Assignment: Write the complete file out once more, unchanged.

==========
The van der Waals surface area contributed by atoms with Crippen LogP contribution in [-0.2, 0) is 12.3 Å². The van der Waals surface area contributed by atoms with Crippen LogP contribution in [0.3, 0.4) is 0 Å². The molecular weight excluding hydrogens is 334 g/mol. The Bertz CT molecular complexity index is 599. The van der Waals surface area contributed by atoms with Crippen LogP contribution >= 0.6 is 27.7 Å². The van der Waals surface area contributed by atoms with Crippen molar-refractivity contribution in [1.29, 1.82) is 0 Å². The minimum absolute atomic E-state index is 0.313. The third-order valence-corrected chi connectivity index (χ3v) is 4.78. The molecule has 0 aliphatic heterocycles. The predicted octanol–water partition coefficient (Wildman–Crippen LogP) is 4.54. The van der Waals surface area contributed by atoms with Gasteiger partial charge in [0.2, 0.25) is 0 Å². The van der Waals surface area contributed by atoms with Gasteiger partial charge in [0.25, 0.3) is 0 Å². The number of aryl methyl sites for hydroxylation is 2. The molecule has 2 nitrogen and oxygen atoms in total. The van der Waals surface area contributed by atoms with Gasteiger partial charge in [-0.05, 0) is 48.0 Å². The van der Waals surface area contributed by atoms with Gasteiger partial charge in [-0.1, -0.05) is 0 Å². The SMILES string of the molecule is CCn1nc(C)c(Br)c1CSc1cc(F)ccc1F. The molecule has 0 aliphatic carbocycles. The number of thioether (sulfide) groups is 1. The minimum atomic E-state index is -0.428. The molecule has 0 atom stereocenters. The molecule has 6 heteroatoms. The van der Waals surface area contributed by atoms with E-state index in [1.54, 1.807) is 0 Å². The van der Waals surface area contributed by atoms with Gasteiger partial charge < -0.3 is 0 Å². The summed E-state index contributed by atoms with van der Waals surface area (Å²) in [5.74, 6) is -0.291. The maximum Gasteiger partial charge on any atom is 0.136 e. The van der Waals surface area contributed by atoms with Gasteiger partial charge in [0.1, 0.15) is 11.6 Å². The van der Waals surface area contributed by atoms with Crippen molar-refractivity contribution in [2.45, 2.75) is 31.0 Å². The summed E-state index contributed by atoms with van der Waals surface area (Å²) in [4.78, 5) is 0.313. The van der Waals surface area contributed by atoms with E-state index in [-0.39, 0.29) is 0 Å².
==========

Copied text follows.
The van der Waals surface area contributed by atoms with Crippen LogP contribution in [-0.2, 0) is 12.3 Å². The van der Waals surface area contributed by atoms with Crippen LogP contribution in [0.3, 0.4) is 0 Å². The molecular weight excluding hydrogens is 334 g/mol. The Bertz CT molecular complexity index is 599. The van der Waals surface area contributed by atoms with Crippen LogP contribution >= 0.6 is 27.7 Å². The van der Waals surface area contributed by atoms with Crippen molar-refractivity contribution in [1.29, 1.82) is 0 Å². The minimum absolute atomic E-state index is 0.313. The third-order valence-corrected chi connectivity index (χ3v) is 4.78. The molecule has 0 aliphatic heterocycles. The predicted octanol–water partition coefficient (Wildman–Crippen LogP) is 4.54. The van der Waals surface area contributed by atoms with Gasteiger partial charge in [0.2, 0.25) is 0 Å². The van der Waals surface area contributed by atoms with Gasteiger partial charge in [0.25, 0.3) is 0 Å². The number of aryl methyl sites for hydroxylation is 2. The molecule has 2 nitrogen and oxygen atoms in total. The van der Waals surface area contributed by atoms with Gasteiger partial charge in [-0.05, 0) is 48.0 Å². The van der Waals surface area contributed by atoms with Gasteiger partial charge in [-0.1, -0.05) is 0 Å². The SMILES string of the molecule is CCn1nc(C)c(Br)c1CSc1cc(F)ccc1F. The molecule has 0 aliphatic carbocycles. The number of thioether (sulfide) groups is 1. The minimum atomic E-state index is -0.428. The molecule has 0 atom stereocenters. The molecule has 6 heteroatoms. The van der Waals surface area contributed by atoms with E-state index in [1.54, 1.807) is 0 Å². The van der Waals surface area contributed by atoms with Gasteiger partial charge < -0.3 is 0 Å². The summed E-state index contributed by atoms with van der Waals surface area (Å²) in [5.74, 6) is -0.291. The maximum Gasteiger partial charge on any atom is 0.136 e. The van der Waals surface area contributed by atoms with Gasteiger partial charge in [0.1, 0.15) is 11.6 Å². The van der Waals surface area contributed by atoms with Crippen molar-refractivity contribution in [2.45, 2.75) is 31.0 Å². The summed E-state index contributed by atoms with van der Waals surface area (Å²) in [4.78, 5) is 0.313. The van der Waals surface area contributed by atoms with E-state index in [-0.39, 0.29) is 0 Å².